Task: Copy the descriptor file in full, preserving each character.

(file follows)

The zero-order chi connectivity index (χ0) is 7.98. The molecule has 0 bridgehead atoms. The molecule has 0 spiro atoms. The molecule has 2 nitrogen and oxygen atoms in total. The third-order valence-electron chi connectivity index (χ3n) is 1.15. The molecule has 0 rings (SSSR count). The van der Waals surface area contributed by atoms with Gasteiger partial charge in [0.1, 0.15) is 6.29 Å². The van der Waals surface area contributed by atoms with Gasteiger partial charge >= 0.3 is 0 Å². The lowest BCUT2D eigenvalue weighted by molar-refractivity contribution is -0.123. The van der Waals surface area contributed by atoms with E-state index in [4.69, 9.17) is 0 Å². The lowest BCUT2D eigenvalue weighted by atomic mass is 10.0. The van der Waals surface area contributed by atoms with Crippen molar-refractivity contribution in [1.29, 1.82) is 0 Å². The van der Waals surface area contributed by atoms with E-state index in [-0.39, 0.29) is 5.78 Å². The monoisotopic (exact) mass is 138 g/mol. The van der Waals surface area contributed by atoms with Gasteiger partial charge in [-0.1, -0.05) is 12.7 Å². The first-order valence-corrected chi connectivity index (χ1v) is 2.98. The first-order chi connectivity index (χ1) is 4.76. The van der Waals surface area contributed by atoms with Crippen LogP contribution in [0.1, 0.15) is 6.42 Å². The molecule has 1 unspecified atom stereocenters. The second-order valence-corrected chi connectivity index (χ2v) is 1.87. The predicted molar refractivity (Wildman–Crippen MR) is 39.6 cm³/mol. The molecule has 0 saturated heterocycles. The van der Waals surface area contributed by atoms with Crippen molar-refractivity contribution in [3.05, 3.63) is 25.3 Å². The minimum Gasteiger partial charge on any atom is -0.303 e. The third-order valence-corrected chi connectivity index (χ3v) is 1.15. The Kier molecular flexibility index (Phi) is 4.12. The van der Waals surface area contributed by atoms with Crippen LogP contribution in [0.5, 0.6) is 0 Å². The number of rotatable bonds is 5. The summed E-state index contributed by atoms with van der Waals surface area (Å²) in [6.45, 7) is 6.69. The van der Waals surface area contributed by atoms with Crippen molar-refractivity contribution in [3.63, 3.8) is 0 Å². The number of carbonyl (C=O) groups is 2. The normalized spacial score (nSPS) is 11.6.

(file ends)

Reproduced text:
The zero-order chi connectivity index (χ0) is 7.98. The molecule has 0 bridgehead atoms. The molecule has 0 spiro atoms. The molecule has 2 nitrogen and oxygen atoms in total. The third-order valence-electron chi connectivity index (χ3n) is 1.15. The molecule has 0 rings (SSSR count). The van der Waals surface area contributed by atoms with Gasteiger partial charge in [0.1, 0.15) is 6.29 Å². The van der Waals surface area contributed by atoms with Gasteiger partial charge >= 0.3 is 0 Å². The lowest BCUT2D eigenvalue weighted by molar-refractivity contribution is -0.123. The van der Waals surface area contributed by atoms with E-state index in [4.69, 9.17) is 0 Å². The lowest BCUT2D eigenvalue weighted by atomic mass is 10.0. The van der Waals surface area contributed by atoms with Crippen molar-refractivity contribution in [1.29, 1.82) is 0 Å². The van der Waals surface area contributed by atoms with E-state index in [-0.39, 0.29) is 5.78 Å². The monoisotopic (exact) mass is 138 g/mol. The van der Waals surface area contributed by atoms with Gasteiger partial charge in [-0.1, -0.05) is 12.7 Å². The first-order valence-corrected chi connectivity index (χ1v) is 2.98. The first-order chi connectivity index (χ1) is 4.76. The van der Waals surface area contributed by atoms with Crippen LogP contribution in [0.1, 0.15) is 6.42 Å². The molecule has 1 unspecified atom stereocenters. The second-order valence-corrected chi connectivity index (χ2v) is 1.87. The predicted molar refractivity (Wildman–Crippen MR) is 39.6 cm³/mol. The molecule has 0 saturated heterocycles. The van der Waals surface area contributed by atoms with Crippen molar-refractivity contribution in [3.05, 3.63) is 25.3 Å². The minimum Gasteiger partial charge on any atom is -0.303 e. The third-order valence-corrected chi connectivity index (χ3v) is 1.15. The Kier molecular flexibility index (Phi) is 4.12. The van der Waals surface area contributed by atoms with Crippen LogP contribution in [0.5, 0.6) is 0 Å². The number of rotatable bonds is 5. The summed E-state index contributed by atoms with van der Waals surface area (Å²) in [6.45, 7) is 6.69. The van der Waals surface area contributed by atoms with Crippen molar-refractivity contribution in [3.63, 3.8) is 0 Å². The number of carbonyl (C=O) groups is 2. The normalized spacial score (nSPS) is 11.6.